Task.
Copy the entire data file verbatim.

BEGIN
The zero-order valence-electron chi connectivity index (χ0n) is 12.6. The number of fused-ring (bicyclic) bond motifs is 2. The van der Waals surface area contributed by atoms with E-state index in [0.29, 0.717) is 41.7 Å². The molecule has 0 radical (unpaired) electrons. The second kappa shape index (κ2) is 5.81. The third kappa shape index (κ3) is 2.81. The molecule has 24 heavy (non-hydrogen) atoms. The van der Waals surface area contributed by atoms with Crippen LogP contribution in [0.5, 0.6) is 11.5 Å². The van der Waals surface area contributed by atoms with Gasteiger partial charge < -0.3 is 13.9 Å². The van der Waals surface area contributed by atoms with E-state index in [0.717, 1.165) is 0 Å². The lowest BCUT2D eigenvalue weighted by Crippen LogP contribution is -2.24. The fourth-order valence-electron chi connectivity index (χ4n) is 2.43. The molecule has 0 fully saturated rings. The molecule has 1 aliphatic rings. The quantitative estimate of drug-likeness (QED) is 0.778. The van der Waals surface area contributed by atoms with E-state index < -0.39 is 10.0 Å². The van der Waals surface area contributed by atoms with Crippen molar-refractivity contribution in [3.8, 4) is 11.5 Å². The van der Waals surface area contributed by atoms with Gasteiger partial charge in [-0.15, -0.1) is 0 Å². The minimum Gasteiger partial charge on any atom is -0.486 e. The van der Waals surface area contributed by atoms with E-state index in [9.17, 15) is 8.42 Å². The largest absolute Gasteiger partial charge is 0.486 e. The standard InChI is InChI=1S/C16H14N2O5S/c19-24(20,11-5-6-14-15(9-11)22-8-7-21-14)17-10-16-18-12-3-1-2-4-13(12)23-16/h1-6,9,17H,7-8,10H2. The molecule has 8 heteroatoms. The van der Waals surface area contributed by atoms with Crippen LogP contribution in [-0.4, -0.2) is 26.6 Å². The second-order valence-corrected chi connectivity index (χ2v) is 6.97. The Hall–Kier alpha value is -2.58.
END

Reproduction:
The zero-order valence-electron chi connectivity index (χ0n) is 12.6. The number of fused-ring (bicyclic) bond motifs is 2. The van der Waals surface area contributed by atoms with E-state index in [0.29, 0.717) is 41.7 Å². The molecule has 0 radical (unpaired) electrons. The second kappa shape index (κ2) is 5.81. The third kappa shape index (κ3) is 2.81. The molecule has 24 heavy (non-hydrogen) atoms. The van der Waals surface area contributed by atoms with Crippen LogP contribution in [0.5, 0.6) is 11.5 Å². The van der Waals surface area contributed by atoms with Gasteiger partial charge < -0.3 is 13.9 Å². The van der Waals surface area contributed by atoms with E-state index in [0.717, 1.165) is 0 Å². The lowest BCUT2D eigenvalue weighted by Crippen LogP contribution is -2.24. The fourth-order valence-electron chi connectivity index (χ4n) is 2.43. The molecule has 0 fully saturated rings. The molecule has 1 aliphatic rings. The quantitative estimate of drug-likeness (QED) is 0.778. The van der Waals surface area contributed by atoms with E-state index < -0.39 is 10.0 Å². The van der Waals surface area contributed by atoms with Crippen molar-refractivity contribution in [3.8, 4) is 11.5 Å². The van der Waals surface area contributed by atoms with Gasteiger partial charge in [-0.15, -0.1) is 0 Å². The minimum Gasteiger partial charge on any atom is -0.486 e. The van der Waals surface area contributed by atoms with E-state index in [9.17, 15) is 8.42 Å². The largest absolute Gasteiger partial charge is 0.486 e. The standard InChI is InChI=1S/C16H14N2O5S/c19-24(20,11-5-6-14-15(9-11)22-8-7-21-14)17-10-16-18-12-3-1-2-4-13(12)23-16/h1-6,9,17H,7-8,10H2. The molecule has 8 heteroatoms. The van der Waals surface area contributed by atoms with Crippen LogP contribution in [-0.4, -0.2) is 26.6 Å². The second-order valence-corrected chi connectivity index (χ2v) is 6.97. The Hall–Kier alpha value is -2.58.